I had no idea what I was getting myself into when I said I would take the reigns of the SOAP::Lite project. SOAP::Lite is an extensive module that feels like it grew quite organically. It is infused with some of the most creative Perl I have ever seen, and it took me two years of sporadic and at times intense development to even begin to unravel and make sense of the code. As a result, most SOAP::Lite releases have focused on areas of code which I was already intimately familiar, i.e. the MIME section, or with relatively minor bug fixes. But with 0.65 I pledged to tackle some of the issues that have long frustrated me. Over the next couple of weeks I will introduce a series of articles that explores some of the enhancements I have made to SOAP::Lite 0.65.
In this first part I tackle a question raised by a collegue at work, Chris Whipple, who is trying to populate the HTTP Basic authentication credentials in a special way. Technically this could be done by overriding get_basic_credentials, but we run mod_perl at Six Apart, and I don't think that method is incredibly mod_perl safe.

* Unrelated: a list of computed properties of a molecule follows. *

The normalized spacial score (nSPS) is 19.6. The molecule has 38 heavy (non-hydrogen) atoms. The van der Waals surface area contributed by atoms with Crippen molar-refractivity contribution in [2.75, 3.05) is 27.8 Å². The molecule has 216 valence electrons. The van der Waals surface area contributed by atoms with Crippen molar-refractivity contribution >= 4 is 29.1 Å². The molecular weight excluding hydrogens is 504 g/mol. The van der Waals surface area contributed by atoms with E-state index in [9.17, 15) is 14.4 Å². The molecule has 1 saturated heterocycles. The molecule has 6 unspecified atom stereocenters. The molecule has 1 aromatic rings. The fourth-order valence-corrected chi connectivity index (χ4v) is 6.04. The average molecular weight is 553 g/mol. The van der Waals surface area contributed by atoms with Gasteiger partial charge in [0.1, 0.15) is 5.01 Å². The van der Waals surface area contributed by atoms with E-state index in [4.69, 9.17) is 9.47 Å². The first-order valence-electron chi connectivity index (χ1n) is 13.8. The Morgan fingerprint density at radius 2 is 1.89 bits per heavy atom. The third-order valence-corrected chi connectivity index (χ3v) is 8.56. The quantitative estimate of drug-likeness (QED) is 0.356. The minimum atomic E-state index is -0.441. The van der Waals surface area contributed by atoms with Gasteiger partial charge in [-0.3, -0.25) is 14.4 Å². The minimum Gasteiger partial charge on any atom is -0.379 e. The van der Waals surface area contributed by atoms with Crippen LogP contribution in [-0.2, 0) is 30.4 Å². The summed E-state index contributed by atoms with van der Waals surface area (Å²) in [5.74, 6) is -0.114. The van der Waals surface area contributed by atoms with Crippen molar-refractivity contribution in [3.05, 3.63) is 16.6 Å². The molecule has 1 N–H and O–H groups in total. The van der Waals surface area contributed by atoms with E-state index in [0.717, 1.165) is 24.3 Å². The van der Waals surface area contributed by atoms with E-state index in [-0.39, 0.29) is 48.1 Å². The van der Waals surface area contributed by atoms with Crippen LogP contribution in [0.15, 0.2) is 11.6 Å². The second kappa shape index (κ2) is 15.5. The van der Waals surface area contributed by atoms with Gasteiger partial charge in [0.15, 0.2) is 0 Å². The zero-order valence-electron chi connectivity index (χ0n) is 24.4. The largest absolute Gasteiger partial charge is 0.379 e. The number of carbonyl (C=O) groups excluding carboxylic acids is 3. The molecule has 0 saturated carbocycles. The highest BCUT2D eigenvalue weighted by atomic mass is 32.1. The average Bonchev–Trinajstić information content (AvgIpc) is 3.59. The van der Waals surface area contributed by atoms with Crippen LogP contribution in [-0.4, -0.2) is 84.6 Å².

On many occassions I have been asked how to get direct access to the HTTP::Request and HTTP::Response objects. In 0.60 and before, these packages were obscured and buried in the code. The only way at them was to completely override the SOAP::Transport::HTTP::Client class, which is something I wouldn't wish upon anyone. So in 0.65 I started creating more logical abstraction layers between the various SOAP::Lite components.
Now it is quite possible, and in fact, quite easy to access the HTTP layer. Take for example the following code:
$req = $client->transport->http_request;
And there, the HTTP::Request object is yours to customize. To take the example one step further, let's say you want to add a custom HTTP header to the mix, then you would do the following:
$client->transport->http_request ->header('SwallowType' => 'African Swallow');
Seeing that, I would hope that it is obvious how one might solve Chris' problem:
$client->transport->http_request ->header('Authorization' => 'Basic ' . $some_string);
As for the HTTP::Response object, you can have access to that as well. Say you simply want to log the raw content that came back in a response, then you would simply write:
$client->someMethod('param' => 'foo');
print FILE $client->transport->http_response->content();
These are really trivial examples I admit, but once you have access to these classes you can do anything you might want with them, and it doesn't make sense to document every conceivable use of http_request and http_response here. This is really just a primer.
So enjoy, and I hope this makes some of your problems easier to solve.